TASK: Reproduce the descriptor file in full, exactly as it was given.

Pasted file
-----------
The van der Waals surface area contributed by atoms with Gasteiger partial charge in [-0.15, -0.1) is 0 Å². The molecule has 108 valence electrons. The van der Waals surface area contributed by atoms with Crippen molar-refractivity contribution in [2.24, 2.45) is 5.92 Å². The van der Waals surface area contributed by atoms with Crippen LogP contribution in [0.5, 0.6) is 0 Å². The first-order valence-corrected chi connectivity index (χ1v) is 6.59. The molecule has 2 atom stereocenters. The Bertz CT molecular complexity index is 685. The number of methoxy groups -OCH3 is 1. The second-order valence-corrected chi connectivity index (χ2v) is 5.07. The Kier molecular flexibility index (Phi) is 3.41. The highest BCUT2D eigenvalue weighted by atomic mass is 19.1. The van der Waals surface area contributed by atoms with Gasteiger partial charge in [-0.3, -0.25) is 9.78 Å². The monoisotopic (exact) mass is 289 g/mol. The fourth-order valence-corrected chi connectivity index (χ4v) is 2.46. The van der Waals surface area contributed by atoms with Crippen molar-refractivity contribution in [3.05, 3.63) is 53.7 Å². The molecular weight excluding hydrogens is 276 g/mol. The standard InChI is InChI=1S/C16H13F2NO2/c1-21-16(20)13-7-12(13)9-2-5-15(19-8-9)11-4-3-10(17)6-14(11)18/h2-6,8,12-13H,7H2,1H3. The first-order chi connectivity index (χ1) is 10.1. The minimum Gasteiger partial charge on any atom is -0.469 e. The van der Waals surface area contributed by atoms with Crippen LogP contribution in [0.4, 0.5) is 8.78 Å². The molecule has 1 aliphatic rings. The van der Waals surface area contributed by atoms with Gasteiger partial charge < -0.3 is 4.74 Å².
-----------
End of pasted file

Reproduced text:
The van der Waals surface area contributed by atoms with Gasteiger partial charge in [-0.15, -0.1) is 0 Å². The molecule has 108 valence electrons. The van der Waals surface area contributed by atoms with Crippen molar-refractivity contribution in [2.24, 2.45) is 5.92 Å². The van der Waals surface area contributed by atoms with Crippen LogP contribution in [0.5, 0.6) is 0 Å². The first-order valence-corrected chi connectivity index (χ1v) is 6.59. The molecule has 2 atom stereocenters. The Bertz CT molecular complexity index is 685. The number of methoxy groups -OCH3 is 1. The second-order valence-corrected chi connectivity index (χ2v) is 5.07. The Kier molecular flexibility index (Phi) is 3.41. The highest BCUT2D eigenvalue weighted by atomic mass is 19.1. The van der Waals surface area contributed by atoms with Gasteiger partial charge in [-0.3, -0.25) is 9.78 Å². The monoisotopic (exact) mass is 289 g/mol. The fourth-order valence-corrected chi connectivity index (χ4v) is 2.46. The van der Waals surface area contributed by atoms with Crippen molar-refractivity contribution in [3.05, 3.63) is 53.7 Å². The molecular weight excluding hydrogens is 276 g/mol. The standard InChI is InChI=1S/C16H13F2NO2/c1-21-16(20)13-7-12(13)9-2-5-15(19-8-9)11-4-3-10(17)6-14(11)18/h2-6,8,12-13H,7H2,1H3. The first-order chi connectivity index (χ1) is 10.1. The minimum Gasteiger partial charge on any atom is -0.469 e. The van der Waals surface area contributed by atoms with Crippen LogP contribution in [0.4, 0.5) is 8.78 Å². The molecule has 1 aliphatic rings. The van der Waals surface area contributed by atoms with Gasteiger partial charge < -0.3 is 4.74 Å².